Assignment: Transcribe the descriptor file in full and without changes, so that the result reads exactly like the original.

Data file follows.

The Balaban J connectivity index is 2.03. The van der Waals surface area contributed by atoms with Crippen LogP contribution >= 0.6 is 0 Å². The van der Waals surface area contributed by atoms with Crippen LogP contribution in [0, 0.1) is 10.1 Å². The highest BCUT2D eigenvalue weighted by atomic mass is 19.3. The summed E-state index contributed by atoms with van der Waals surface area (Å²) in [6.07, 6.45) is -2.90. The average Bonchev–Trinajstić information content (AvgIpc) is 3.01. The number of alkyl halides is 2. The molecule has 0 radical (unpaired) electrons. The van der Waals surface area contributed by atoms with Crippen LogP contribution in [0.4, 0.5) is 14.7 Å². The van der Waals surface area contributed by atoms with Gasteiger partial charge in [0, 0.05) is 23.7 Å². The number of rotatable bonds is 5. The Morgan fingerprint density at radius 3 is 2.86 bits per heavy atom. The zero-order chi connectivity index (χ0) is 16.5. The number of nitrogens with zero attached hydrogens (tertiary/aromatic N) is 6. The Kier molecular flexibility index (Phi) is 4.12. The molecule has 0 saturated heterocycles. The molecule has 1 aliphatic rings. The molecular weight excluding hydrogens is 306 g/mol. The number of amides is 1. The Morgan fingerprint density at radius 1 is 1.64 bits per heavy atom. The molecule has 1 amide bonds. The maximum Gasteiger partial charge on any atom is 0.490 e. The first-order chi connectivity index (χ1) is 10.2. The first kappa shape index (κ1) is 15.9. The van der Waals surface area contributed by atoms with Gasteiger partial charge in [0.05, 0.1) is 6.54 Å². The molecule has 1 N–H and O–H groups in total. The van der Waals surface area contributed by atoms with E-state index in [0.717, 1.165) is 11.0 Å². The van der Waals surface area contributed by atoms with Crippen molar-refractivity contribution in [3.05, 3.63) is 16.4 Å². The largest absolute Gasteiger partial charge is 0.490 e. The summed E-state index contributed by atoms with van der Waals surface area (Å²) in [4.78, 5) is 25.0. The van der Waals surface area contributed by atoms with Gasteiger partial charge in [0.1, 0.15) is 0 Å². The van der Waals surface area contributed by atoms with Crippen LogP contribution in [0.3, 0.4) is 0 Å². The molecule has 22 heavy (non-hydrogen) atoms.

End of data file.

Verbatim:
The Balaban J connectivity index is 2.03. The van der Waals surface area contributed by atoms with Crippen LogP contribution >= 0.6 is 0 Å². The van der Waals surface area contributed by atoms with Crippen LogP contribution in [0, 0.1) is 10.1 Å². The highest BCUT2D eigenvalue weighted by atomic mass is 19.3. The summed E-state index contributed by atoms with van der Waals surface area (Å²) in [6.07, 6.45) is -2.90. The average Bonchev–Trinajstić information content (AvgIpc) is 3.01. The number of alkyl halides is 2. The molecule has 0 radical (unpaired) electrons. The van der Waals surface area contributed by atoms with Crippen LogP contribution in [0.4, 0.5) is 14.7 Å². The van der Waals surface area contributed by atoms with Gasteiger partial charge in [0, 0.05) is 23.7 Å². The number of rotatable bonds is 5. The Morgan fingerprint density at radius 3 is 2.86 bits per heavy atom. The zero-order chi connectivity index (χ0) is 16.5. The number of nitrogens with zero attached hydrogens (tertiary/aromatic N) is 6. The Kier molecular flexibility index (Phi) is 4.12. The molecule has 0 saturated heterocycles. The molecule has 1 aliphatic rings. The molecular weight excluding hydrogens is 306 g/mol. The number of amides is 1. The Morgan fingerprint density at radius 1 is 1.64 bits per heavy atom. The molecule has 1 amide bonds. The maximum Gasteiger partial charge on any atom is 0.490 e. The first-order chi connectivity index (χ1) is 10.2. The first kappa shape index (κ1) is 15.9. The van der Waals surface area contributed by atoms with Gasteiger partial charge in [0.05, 0.1) is 6.54 Å². The molecule has 1 N–H and O–H groups in total. The van der Waals surface area contributed by atoms with E-state index in [0.717, 1.165) is 11.0 Å². The van der Waals surface area contributed by atoms with Crippen molar-refractivity contribution in [3.05, 3.63) is 16.4 Å². The largest absolute Gasteiger partial charge is 0.490 e. The summed E-state index contributed by atoms with van der Waals surface area (Å²) in [4.78, 5) is 25.0. The van der Waals surface area contributed by atoms with Gasteiger partial charge in [0.1, 0.15) is 0 Å². The van der Waals surface area contributed by atoms with Crippen LogP contribution in [0.3, 0.4) is 0 Å². The molecule has 22 heavy (non-hydrogen) atoms.